6/05/2017

1960s Harmony H927 "Stella" Tailpiece Parlor Guitar





The H927 is simply the natural-faced version of the H929 "Stella" student guitar -- arguably one of the most common "vintage" boxes seen at flea markets for many, many years and just now being ousted by '70s and '80s Japanese and Korean guitars of indeterminate functionality. This one was sent in by a customer for repair and it came in fairly-good cosmetic shape, save needing a crack repaired on the back.

As far as playability, though? It needed "the usual" for these -- a heavy-handed fret level/dress, new bridge, and a good setup. I also installed a hidden "security bolt" in the heel just in case the neck angle decides to change in the future. The results are satisfying, however, as it plays spot-on at the 12th fret, has a chunky, bluesy vibe, and has a straight neck while strung with a set of 54w-12 strings. With "student" guitars like this, one really has to weigh value when sprucing them up.


The usual specs apply, too -- a solid birch body all around is mated to a poplar neck and stained-poplar (or maple) fretboard and bridge. The bridge here, however, is a new, compensated, rosewood one.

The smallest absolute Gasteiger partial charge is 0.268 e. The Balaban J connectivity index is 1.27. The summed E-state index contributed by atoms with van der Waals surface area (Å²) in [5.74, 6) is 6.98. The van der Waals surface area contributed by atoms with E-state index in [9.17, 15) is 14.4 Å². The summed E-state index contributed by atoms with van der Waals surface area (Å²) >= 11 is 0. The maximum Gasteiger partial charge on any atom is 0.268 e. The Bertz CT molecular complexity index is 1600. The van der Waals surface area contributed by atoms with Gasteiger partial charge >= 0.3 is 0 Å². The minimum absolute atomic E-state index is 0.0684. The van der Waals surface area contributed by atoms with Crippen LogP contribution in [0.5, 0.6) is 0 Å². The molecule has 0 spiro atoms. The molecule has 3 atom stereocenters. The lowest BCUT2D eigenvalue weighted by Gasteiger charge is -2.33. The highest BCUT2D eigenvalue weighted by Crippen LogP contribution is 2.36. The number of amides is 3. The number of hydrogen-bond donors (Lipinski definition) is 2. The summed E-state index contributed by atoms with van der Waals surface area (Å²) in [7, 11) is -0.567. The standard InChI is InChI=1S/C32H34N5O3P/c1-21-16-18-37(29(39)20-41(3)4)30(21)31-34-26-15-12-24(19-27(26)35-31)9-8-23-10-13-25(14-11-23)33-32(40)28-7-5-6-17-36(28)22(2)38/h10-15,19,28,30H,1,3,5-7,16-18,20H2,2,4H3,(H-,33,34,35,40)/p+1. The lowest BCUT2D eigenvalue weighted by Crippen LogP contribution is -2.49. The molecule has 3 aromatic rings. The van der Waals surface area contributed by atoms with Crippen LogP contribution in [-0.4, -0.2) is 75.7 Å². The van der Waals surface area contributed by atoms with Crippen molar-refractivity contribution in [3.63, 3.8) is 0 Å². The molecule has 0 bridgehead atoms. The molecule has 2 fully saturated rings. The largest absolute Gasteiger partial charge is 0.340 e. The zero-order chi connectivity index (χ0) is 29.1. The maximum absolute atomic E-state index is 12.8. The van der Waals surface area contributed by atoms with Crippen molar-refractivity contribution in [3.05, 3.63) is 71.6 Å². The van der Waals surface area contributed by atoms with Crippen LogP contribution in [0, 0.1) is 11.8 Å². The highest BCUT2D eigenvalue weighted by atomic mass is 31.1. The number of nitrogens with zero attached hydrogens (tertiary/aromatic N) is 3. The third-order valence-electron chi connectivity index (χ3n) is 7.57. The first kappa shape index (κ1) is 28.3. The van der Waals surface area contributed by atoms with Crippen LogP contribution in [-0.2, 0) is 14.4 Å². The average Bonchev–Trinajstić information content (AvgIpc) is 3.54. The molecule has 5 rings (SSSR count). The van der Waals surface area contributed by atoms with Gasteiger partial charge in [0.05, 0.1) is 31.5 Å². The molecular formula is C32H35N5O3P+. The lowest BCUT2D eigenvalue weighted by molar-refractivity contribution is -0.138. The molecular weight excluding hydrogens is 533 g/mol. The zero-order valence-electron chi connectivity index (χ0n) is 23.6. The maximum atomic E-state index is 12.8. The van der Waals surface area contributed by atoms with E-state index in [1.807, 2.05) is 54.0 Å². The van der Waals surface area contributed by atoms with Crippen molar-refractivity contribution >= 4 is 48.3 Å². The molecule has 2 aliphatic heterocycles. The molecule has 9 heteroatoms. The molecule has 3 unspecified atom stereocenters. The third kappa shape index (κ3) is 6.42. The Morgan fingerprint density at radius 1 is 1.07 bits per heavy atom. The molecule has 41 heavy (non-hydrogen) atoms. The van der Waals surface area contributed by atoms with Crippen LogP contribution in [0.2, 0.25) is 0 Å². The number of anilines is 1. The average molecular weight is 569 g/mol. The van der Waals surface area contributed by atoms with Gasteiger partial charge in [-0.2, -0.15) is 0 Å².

I'm pretty sure this guitar dates to the mid-'60s, per its styling and pickguard... though the Harmony date stamp is missing on the interior.


The "deco" sprayed-on fret markers are always eye-catching on these. I added side dots after doing the frets.


Because of a mild "ski-jump" after the neck joint, the frets get increasingly shallower as the fretboard extension gets nearer the soundhole.



The original bridge was no longer useful because of the way it was cut, so I made a new, rosewood, compensated one to replace it. Just like on the Sears version of this same guitar I recently worked-on, I "tacked" the bridge in place with some tiny, tiny screws to keep the bridge stable even if the player gets "excitable."

Since there will always be a bridge in this position, I figured the tiny pinprick holes weren't a liability fashion-wise as they'll always be covered -- and can be filled and matched in a minute or so, anyhow, if need be.




The tuners got a quick lube and they work much better after it.



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